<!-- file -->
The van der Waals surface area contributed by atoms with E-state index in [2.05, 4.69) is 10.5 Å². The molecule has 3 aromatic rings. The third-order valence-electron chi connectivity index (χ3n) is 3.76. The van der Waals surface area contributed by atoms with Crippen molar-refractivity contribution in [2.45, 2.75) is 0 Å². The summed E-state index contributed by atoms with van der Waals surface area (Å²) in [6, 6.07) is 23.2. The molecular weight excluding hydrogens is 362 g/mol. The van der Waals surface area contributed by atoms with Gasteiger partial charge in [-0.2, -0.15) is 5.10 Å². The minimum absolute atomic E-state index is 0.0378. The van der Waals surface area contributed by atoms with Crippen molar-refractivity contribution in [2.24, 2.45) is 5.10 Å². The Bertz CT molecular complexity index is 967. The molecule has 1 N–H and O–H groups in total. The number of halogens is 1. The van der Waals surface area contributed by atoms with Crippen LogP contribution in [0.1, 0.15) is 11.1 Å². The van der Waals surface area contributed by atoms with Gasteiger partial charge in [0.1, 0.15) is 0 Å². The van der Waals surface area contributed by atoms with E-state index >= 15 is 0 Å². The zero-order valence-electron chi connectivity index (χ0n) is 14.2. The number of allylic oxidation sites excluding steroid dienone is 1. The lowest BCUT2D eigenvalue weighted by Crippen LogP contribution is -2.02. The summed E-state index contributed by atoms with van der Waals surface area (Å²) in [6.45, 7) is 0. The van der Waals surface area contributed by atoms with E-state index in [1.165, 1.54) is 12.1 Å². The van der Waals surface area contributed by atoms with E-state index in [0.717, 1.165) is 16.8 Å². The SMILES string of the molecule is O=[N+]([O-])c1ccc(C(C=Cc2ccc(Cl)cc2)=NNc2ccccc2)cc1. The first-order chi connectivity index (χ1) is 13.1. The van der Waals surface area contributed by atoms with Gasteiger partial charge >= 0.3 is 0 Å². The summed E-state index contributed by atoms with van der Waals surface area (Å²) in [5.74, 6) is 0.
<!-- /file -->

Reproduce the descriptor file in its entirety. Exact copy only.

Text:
The van der Waals surface area contributed by atoms with E-state index in [2.05, 4.69) is 10.5 Å². The molecule has 3 aromatic rings. The third-order valence-electron chi connectivity index (χ3n) is 3.76. The van der Waals surface area contributed by atoms with Crippen molar-refractivity contribution in [2.45, 2.75) is 0 Å². The summed E-state index contributed by atoms with van der Waals surface area (Å²) in [6, 6.07) is 23.2. The molecular weight excluding hydrogens is 362 g/mol. The van der Waals surface area contributed by atoms with Gasteiger partial charge in [-0.2, -0.15) is 5.10 Å². The minimum absolute atomic E-state index is 0.0378. The van der Waals surface area contributed by atoms with Crippen molar-refractivity contribution in [2.24, 2.45) is 5.10 Å². The Bertz CT molecular complexity index is 967. The molecule has 1 N–H and O–H groups in total. The number of halogens is 1. The van der Waals surface area contributed by atoms with Crippen LogP contribution in [0.1, 0.15) is 11.1 Å². The van der Waals surface area contributed by atoms with Gasteiger partial charge in [0.1, 0.15) is 0 Å². The van der Waals surface area contributed by atoms with E-state index >= 15 is 0 Å². The zero-order valence-electron chi connectivity index (χ0n) is 14.2. The number of allylic oxidation sites excluding steroid dienone is 1. The lowest BCUT2D eigenvalue weighted by Crippen LogP contribution is -2.02. The summed E-state index contributed by atoms with van der Waals surface area (Å²) in [6.45, 7) is 0. The van der Waals surface area contributed by atoms with E-state index in [1.165, 1.54) is 12.1 Å². The van der Waals surface area contributed by atoms with E-state index in [0.717, 1.165) is 16.8 Å². The SMILES string of the molecule is O=[N+]([O-])c1ccc(C(C=Cc2ccc(Cl)cc2)=NNc2ccccc2)cc1. The first-order chi connectivity index (χ1) is 13.1. The van der Waals surface area contributed by atoms with Gasteiger partial charge >= 0.3 is 0 Å². The summed E-state index contributed by atoms with van der Waals surface area (Å²) in [5.74, 6) is 0.